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Micro-drinking behaviours and consumption of wine in different wine glass sizes: a laboratory study

Overview of attention for article published in BMC Psychology, June 2017
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About this Attention Score

  • In the top 5% of all research outputs scored by Altmetric
  • Among the highest-scoring outputs from this source (#20 of 292)
  • High Attention Score compared to outputs of the same age (95th percentile)

Mentioned by

news
1 news outlet
blogs
3 blogs
twitter
51 tweeters

Citations

dimensions_citation
3 Dimensions

Readers on

mendeley
21 Mendeley
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Title
Micro-drinking behaviours and consumption of wine in different wine glass sizes: a laboratory study
Published in
BMC Psychology, June 2017
DOI 10.1186/s40359-017-0183-2
Pubmed ID
Authors

Z. Zupan, R. Pechey, D. L. Couturier, G. J. Hollands, T. M. Marteau

Abstract

Tableware size may influence how much food and non-alcoholic drink is consumed. Preliminary evidence of the impact of glass size on purchasing of alcoholic drinks shows an increase in wine sales of almost 10% when the same portion of wine is served in a larger glass. The primary aim of the current study is to test if micro-drinking behaviours act as a mechanism that could underlie this effect, through an increase in drinking rate, sip duration and/or number of sips from a larger glass. In a between-subjects experimental design, 166 young women were randomised to drink a 175 ml portion of wine from either a smaller (250 ml) or larger (370 ml) wine glass. Primary outcomes were three micro-drinking behaviours, assessed observationally using video recordings: drinking rate, sip number and sip duration. Other possible mechanisms examined were satisfaction with the perceived amount of wine served and pleasure of the drinking experience, assessed using self-report measures. Wine drunk from the larger, compared with the smaller glass, was consumed more slowly and with shorter sip duration, counter to the hypothesised direction of effect. No differences were observed in any of the other outcome measures. These findings provide no support for the hypothesised mechanisms by which serving wine in larger wine glasses increases consumption. While micro-drinking behaviours may still prove to be a mechanism explaining consumption from different glass sizes, cross-validation of these results in a more naturalistic setting is needed.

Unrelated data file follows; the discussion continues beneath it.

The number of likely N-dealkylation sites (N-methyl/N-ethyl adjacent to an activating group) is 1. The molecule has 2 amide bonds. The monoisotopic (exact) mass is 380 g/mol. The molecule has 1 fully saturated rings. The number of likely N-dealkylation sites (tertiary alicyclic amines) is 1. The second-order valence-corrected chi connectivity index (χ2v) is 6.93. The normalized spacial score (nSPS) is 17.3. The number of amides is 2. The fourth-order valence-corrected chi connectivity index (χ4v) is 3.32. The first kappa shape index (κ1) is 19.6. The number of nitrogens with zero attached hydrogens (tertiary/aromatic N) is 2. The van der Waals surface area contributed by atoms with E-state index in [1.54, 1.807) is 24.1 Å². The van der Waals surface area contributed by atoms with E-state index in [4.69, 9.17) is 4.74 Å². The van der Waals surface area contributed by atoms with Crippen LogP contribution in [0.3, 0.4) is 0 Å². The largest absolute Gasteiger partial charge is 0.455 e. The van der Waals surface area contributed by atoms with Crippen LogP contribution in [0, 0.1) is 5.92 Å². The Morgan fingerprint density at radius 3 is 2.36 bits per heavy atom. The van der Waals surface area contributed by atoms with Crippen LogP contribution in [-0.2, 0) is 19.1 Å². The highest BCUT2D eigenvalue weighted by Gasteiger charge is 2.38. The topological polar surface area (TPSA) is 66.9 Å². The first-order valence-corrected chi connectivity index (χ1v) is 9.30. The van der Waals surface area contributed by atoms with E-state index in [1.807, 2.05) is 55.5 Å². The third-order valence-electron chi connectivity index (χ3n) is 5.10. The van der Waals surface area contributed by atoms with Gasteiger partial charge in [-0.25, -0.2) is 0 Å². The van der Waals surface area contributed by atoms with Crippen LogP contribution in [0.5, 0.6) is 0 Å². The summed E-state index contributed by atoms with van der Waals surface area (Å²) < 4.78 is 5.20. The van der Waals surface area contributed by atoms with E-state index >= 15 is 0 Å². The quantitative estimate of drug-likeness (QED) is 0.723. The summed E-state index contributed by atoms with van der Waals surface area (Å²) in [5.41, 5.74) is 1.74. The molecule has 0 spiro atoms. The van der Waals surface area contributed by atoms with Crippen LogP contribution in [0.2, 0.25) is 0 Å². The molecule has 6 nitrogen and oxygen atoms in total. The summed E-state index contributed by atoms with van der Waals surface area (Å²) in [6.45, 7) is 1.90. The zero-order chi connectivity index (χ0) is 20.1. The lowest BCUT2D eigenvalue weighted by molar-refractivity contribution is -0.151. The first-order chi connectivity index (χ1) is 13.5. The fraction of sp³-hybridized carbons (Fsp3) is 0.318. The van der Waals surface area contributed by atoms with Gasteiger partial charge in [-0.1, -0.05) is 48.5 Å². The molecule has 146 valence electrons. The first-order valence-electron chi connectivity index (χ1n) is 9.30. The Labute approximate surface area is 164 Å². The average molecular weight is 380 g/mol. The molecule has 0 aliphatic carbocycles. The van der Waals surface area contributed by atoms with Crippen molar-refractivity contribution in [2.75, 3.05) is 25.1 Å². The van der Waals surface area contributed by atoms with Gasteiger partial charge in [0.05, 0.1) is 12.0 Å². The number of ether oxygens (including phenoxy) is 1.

Twitter Demographics

The data shown below were collected from the profiles of 51 tweeters who shared this research output. Click here to find out more about how the information was compiled.

Mendeley readers

The data shown below were compiled from readership statistics for 21 Mendeley readers of this research output. Click here to see the associated Mendeley record.

Geographical breakdown

Country Count As %
Unknown 21 100%

Demographic breakdown

Readers by professional status Count As %
Researcher 7 33%
Student > Ph. D. Student 6 29%
Student > Bachelor 3 14%
Student > Master 3 14%
Professor 1 5%
Other 1 5%
Readers by discipline Count As %
Psychology 7 33%
Medicine and Dentistry 4 19%
Social Sciences 3 14%
Unspecified 2 10%
Nursing and Health Professions 2 10%
Other 3 14%

Attention Score in Context

This research output has an Altmetric Attention Score of 56. This is our high-level measure of the quality and quantity of online attention that it has received. This Attention Score, as well as the ranking and number of research outputs shown below, was calculated when the research output was last mentioned on 13 January 2018.
All research outputs
#301,695
of 13,317,644 outputs
Outputs from BMC Psychology
#20
of 292 outputs
Outputs of similar age
#12,295
of 267,565 outputs
Outputs of similar age from BMC Psychology
#1
of 1 outputs
Altmetric has tracked 13,317,644 research outputs across all sources so far. Compared to these this one has done particularly well and is in the 97th percentile: it's in the top 5% of all research outputs ever tracked by Altmetric.
So far Altmetric has tracked 292 research outputs from this source. They typically receive a lot more attention than average, with a mean Attention Score of 23.2. This one has done particularly well, scoring higher than 93% of its peers.
Older research outputs will score higher simply because they've had more time to accumulate mentions. To account for age we can compare this Altmetric Attention Score to the 267,565 tracked outputs that were published within six weeks on either side of this one in any source. This one has done particularly well, scoring higher than 95% of its contemporaries.
We're also able to compare this research output to 1 others from the same source and published within six weeks on either side of this one. This one has scored higher than all of them